It's not just the recent blowout in the FRA-OIS funding spread that is hinting at some major funding/liquidity dislocations beneath the market's turbulent surface (for more details see "FRA-OIS Explodes: Here Is The Only Chart Powell Is Closely Watching, And Why It Is Soaring").
Today another key gauge of funding stress in the credit markets started flashing red, signalling that just as Zoltan Pozsar warned last week, banks are bracing for a wave of potential funding disruptions amid the soaring geopolitical turmoil, or may already be scrambling to procure funding to meet commodity margin calls.
The cost of borrowing in 90 day commercial paper jumped by more than half a percentage point to reach 1.12% on March 4, Bloomberg reported noting that there were 12 issues of financial commercial paper with more than 81 days until maturity totaling $137 million.
The silver lining is that while commercial-paper costs reached the highest since the onset of the pandemic relative to swap rates, they still remain low relative to past crises. Of course, a big reason for that is that the Fed's balance sheet is now a record $9 trillion while the Fed's reverse repo facility holds a massive $1.5 trillion, although as we noted earlier, that amount has been steadily shrinking in the past week hinting that financial institutions are already reaching into the emergency liquidity stash ahead of the start of Quantitative Tightening in the next few months.
In a comment published last week by Barclays repo strategist Joseph Abate (available to pro subs), he writes that there are two reasons for the pressure on short-term unsecured bank borrowing rates.
- First, heightened geopolitical uncertainty together with increased market volatility has encouraged banks to build up their precautionary cash holdings. Having a little extra cash on hand—just in case things should deteriorate—might make sense even if borrowing costs are somewhat higher relative to OIS than they were a couple of weeks ago, he writes. After all, it has been many years since there was a full-fledged war in Europe. And it might make sense even if there is plenty of liquidity held on deposit at the Fed. While typically banks do not have much control over their short-term funding needs, often in periods of funding market stress, they will come into the CP market to borrow funds just to demonstrate to investors that they can do so. In addition to raising some precautionary cash this borrowing is meant as a signal to money fund investors that they have no trouble accessing the funding market.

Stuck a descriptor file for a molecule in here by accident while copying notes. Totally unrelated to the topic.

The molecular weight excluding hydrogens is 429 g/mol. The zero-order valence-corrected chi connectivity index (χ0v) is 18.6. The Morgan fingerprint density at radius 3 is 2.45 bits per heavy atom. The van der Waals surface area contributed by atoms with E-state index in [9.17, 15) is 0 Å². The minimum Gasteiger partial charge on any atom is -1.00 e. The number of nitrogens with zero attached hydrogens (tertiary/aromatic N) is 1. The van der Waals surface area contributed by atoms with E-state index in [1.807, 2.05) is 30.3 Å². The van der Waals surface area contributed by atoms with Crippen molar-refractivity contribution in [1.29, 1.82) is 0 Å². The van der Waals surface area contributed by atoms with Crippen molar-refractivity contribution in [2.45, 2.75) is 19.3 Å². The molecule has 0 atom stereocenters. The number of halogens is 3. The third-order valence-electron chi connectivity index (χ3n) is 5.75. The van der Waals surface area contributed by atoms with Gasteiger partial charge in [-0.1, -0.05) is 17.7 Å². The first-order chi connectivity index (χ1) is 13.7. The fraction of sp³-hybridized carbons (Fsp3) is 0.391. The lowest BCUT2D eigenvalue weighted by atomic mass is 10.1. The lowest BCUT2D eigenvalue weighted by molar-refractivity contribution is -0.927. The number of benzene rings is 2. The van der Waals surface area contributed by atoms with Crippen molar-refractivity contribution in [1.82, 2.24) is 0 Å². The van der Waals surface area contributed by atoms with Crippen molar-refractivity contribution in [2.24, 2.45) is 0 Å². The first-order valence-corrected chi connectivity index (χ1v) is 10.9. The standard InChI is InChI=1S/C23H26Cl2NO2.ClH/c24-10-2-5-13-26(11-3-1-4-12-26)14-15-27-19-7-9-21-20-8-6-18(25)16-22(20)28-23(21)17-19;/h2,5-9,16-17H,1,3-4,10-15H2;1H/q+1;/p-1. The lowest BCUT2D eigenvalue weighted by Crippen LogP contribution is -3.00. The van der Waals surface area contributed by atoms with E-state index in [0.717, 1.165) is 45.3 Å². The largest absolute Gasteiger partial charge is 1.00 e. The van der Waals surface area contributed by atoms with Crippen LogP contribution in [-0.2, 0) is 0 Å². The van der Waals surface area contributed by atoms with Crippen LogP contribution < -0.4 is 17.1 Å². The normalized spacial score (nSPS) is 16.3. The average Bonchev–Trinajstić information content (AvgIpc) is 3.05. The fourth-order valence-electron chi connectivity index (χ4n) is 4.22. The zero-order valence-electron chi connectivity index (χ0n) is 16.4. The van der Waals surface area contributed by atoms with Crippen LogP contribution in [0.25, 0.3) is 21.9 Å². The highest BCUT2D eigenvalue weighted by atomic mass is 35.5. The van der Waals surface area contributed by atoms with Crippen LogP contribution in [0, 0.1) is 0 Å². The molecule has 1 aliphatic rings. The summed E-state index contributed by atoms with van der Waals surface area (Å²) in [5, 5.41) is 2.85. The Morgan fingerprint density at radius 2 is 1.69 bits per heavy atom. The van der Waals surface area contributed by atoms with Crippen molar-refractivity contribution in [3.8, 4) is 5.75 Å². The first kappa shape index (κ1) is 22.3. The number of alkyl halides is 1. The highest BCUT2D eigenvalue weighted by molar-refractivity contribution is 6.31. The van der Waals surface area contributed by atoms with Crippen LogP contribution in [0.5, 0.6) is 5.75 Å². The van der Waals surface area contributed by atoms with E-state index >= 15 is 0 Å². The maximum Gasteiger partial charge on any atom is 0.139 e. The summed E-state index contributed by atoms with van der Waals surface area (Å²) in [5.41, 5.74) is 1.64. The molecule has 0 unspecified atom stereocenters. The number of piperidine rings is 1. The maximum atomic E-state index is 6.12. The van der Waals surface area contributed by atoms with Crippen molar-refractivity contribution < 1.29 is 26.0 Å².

- Second, this precautionary borrowing is bumping up against a timing constraint. Money market investors are holding back in redeploying cash until the Fed raises interest rates. Not only has this created a pileup of paper that needs to be rolled after the FOMC meeting, but it also means that issuers have to pay more of a premium to sell term paper. Instead, lenders may only be willing to buy CP with maturities only as far as the next FOMC date. This effect is compounded if there is some uncertainty about the path of rate hikes. If money market investors feel that there is some, non-zero probability, of a 50bp hike at an upcoming FOMC meeting, they may be even more reluctant to lock in at current term rates.
While Abate remains complacent about the reasons behind the move, keep an eye on both CP and FRA spreads to OIS, which will be among the earliest available indicators of a major market liquidity lockdown.